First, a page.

Triangulation Quilt

Once upon a time, I pulled together a beautiful color palette. I had no plans in mind for these colors, other than sewing with them immediately. And so, I began cutting. I cut some triangles and sewed them together. They were kind of wonky looking, so I panicked. Did I just waste all that time and fabric?!? I calmed down and trimmed them. Phew, much better. Then I sewed some together and made a pillow cover. And it looked really fun! So I decided to keep going and see what these triangles had in store for me.

It turns out there was a quilt in store! After appealing to Instagram for a name, Triangulation was born (thanks again to Anne Birkett for suggesting such a perfect name)! In about two weeks, I had a rough pattern done and had made a throw sized version, since that felt like the only way to confirm my math was correct. Thanks to a few hard-working testers, I got feedback within just a few weeks and now the pattern is available! This is my first actual quilt pattern–my first pattern was a pillow and the second was a mini quilt. This definitely took a lot more time to write and I feel more nervous about releasing it than my first two patterns…which is saying a lot because I was pretty nervous about both of them too! I feel like a lot of quilters are like me and have learned by trial and error, but I also know there are some “right ways” to do things and I’m pretty sure I don’t do any of them. So that’s typically the cause behind my nervousness. What if my weird way of doing things is annoying to my fellow quilters? What if the quilt police come and arrest me?!? I guess if they do, at least I’ll have a nice quilt to bring with me to quilt jail!

This pattern is definitely beginner friendly. I wouldn’t recommend it for your first quilt ever, since matching triangle points can get annoying and I wouldn’t want my quilt to turn someone off from quilting forever! But otherwise it’s pretty easy (although people will think you went through way more effort than you did!). The fabric cutting is very straightforward and you can chain piece the HRTs (half rectangle triangles) which cuts down on sewing time. The fabric requirements are below in case you’re making up your mind about which size to make. I hope you all enjoy Triangulation and I can’t wait to see what you make with this pattern!

Dashed Heart Quilt

My second quilting pattern is available today in my Etsy shop! The Dashed Heart quilt is a mini quilt which I made with the intention of being a wall hanging, but it would be equally cute on a table or even as a large pillow!

It’s apparent that I hate matching seams, since all of my patterns thus far have no matching seams to worry about. It sure makes life a lot easier! This pattern is definitely suitable for a beginner. It’s likely evident from the picture that it is simply a bunch of rectangles sewn together. Really the only tricky part is keeping track of all the small pieces! This is definitely a weekend project, possibly even a one-day project if you have a few dedicated sewing hours.

If you’d like to replicate the quilting I did on this version, I did a simple crosshatch pattern, with the lines 1/2″ inch apart. The sections (what are they called in this type of quilting??) are approximately 2.25″ apart. I always quilt with my stitch length at 3.0.

Lastly, this version uses shades of pink/peach/purple and all the fabric is from Kona Cotton. I buy mine from Fabric Bubb. The colors I used are: Baby Pink, Bellini, Dusty Peach, Peony (gotta use that one!), Primrose, Woodrose, and Foxglove.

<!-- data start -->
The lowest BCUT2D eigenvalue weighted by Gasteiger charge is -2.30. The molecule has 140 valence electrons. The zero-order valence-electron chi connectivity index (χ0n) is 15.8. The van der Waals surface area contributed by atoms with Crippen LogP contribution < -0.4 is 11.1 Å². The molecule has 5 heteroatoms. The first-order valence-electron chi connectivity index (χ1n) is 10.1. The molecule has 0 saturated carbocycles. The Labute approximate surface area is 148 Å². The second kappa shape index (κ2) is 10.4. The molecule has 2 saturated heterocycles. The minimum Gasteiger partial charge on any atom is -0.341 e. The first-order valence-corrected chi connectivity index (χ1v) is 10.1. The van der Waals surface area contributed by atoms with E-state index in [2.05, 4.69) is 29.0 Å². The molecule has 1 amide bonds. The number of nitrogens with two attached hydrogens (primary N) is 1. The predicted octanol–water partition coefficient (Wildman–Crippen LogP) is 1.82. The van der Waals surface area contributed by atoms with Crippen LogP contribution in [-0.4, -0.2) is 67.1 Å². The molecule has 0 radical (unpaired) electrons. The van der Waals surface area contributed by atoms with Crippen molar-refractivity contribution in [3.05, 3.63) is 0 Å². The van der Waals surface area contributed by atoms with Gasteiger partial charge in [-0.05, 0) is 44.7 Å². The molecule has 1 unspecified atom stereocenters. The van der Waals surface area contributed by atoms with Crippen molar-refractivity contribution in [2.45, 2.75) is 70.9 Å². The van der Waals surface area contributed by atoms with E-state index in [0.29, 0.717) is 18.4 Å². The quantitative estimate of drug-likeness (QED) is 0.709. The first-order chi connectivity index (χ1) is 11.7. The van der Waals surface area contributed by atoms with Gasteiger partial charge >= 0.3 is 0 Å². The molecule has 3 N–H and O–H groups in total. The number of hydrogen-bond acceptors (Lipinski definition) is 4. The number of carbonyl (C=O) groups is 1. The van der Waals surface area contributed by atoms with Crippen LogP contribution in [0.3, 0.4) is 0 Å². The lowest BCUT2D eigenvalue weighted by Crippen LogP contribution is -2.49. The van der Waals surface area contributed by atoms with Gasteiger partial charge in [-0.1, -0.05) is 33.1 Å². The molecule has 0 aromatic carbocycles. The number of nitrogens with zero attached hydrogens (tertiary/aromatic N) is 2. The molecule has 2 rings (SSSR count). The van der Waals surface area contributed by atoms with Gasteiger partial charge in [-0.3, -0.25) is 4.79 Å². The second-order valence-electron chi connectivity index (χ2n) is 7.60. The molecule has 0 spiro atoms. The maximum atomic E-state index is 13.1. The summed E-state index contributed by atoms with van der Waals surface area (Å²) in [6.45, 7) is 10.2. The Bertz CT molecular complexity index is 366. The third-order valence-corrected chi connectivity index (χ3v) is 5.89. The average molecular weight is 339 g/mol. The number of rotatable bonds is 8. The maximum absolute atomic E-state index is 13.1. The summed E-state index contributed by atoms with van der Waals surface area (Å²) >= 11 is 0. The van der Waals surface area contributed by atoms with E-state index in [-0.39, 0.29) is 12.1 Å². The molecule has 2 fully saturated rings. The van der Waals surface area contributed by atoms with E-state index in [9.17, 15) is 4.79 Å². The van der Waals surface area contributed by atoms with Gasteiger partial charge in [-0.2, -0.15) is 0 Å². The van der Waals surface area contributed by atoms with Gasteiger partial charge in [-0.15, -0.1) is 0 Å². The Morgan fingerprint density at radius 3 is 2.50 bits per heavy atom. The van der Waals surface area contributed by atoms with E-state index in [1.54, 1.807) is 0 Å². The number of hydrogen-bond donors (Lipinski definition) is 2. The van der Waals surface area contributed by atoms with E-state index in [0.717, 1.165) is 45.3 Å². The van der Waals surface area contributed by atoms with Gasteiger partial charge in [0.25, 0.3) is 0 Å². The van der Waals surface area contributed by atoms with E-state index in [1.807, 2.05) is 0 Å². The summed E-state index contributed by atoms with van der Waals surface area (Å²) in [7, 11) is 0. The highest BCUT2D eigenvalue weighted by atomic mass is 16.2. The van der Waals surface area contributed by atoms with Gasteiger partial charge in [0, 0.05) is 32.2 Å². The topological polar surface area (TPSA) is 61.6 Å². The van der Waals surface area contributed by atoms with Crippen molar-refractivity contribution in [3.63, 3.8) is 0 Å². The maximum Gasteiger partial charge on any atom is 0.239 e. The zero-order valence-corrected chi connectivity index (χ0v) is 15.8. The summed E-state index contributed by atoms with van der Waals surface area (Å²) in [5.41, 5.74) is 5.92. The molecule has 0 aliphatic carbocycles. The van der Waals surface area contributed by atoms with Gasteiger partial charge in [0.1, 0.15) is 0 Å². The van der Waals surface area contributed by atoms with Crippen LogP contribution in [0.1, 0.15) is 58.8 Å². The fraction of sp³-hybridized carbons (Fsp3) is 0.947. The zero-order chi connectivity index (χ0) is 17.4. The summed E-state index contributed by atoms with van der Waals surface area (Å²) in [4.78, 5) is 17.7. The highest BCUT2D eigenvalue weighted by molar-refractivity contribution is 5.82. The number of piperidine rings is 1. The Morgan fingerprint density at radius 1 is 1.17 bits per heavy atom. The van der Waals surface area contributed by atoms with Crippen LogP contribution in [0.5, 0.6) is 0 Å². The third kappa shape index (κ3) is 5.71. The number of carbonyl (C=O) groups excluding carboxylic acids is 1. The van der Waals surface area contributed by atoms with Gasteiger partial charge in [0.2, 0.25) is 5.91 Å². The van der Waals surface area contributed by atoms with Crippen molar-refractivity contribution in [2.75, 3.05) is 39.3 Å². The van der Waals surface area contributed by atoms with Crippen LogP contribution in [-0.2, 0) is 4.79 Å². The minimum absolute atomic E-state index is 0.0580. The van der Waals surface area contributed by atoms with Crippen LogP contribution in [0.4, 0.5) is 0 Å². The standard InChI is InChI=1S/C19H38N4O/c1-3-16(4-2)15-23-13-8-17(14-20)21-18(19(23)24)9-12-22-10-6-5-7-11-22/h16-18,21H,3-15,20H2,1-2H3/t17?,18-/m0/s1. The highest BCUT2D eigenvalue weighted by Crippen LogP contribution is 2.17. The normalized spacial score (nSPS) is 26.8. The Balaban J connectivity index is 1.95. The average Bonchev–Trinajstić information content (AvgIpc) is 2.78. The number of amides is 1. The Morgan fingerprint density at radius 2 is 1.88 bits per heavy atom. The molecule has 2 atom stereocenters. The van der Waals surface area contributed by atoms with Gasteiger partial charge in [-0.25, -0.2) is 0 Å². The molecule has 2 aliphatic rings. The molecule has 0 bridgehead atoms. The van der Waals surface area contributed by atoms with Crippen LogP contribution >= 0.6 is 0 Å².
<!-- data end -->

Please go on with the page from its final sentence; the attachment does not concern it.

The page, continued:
I hope you enjoy making your own Dashed Heart quilt, and I hope you’ll share it with me so I can admire it! Thanks so much for supporting Peony and Fern!

Quilting Copycats

Copying ideas is something that gets a lot of attention in creative industries like quilting. And rightly so–intentionally stealing ideas for profit is the same thing as stealing physical property. The problem is, intellectual property is harder to prove as being stolen, and more difficult to defend from thieves, particularly online. Public sharing platforms make our work even more visible, which is a double-edged sword. Most of us are searching for exposure and customers, but the more well-known you are, the more likely you are to be copied.

My experience with the quilting community has mostly been through Instagram. This magical place which allows quilters to connect with each other has been a boon for professionals and newbies alike. There is so much information to be had, things to learn, and inspiration. Oh, the inspiration! It seems every day I’m discovering more talented people and being awed by their work. I’ve connected with other quilters and made friends. I’ve been cheered on and advised and comforted. As my profile has slowly (ever so slowly) gained momentum, I’ve started to experience glimmers of the copying I know other quilters dread.

My mountain quilt is my quilt that is most often discussed for copying

Before I started writing quilt patterns, I occasionally designed my own quilts and shared them on Instagram. There were plenty of times where people would chat with each other in the comments of my post, talking about whether or not they could replicate the quilt I was sharing. I always tell myself people don’t mean any harm by this, but it still feels unsettling. At the very least, discuss your plans in private! When this first started happening, I usually just ignored it, but these days I will often delete the comments. I’ve also received messages from people asking me how to make quilts that I’ve shared. While I know people are just excited by a quilt they’ve seen, this is also an unpleasant request since I feel like I have to directly tell someone not to copy me. No fun for a non-confrontational person like me!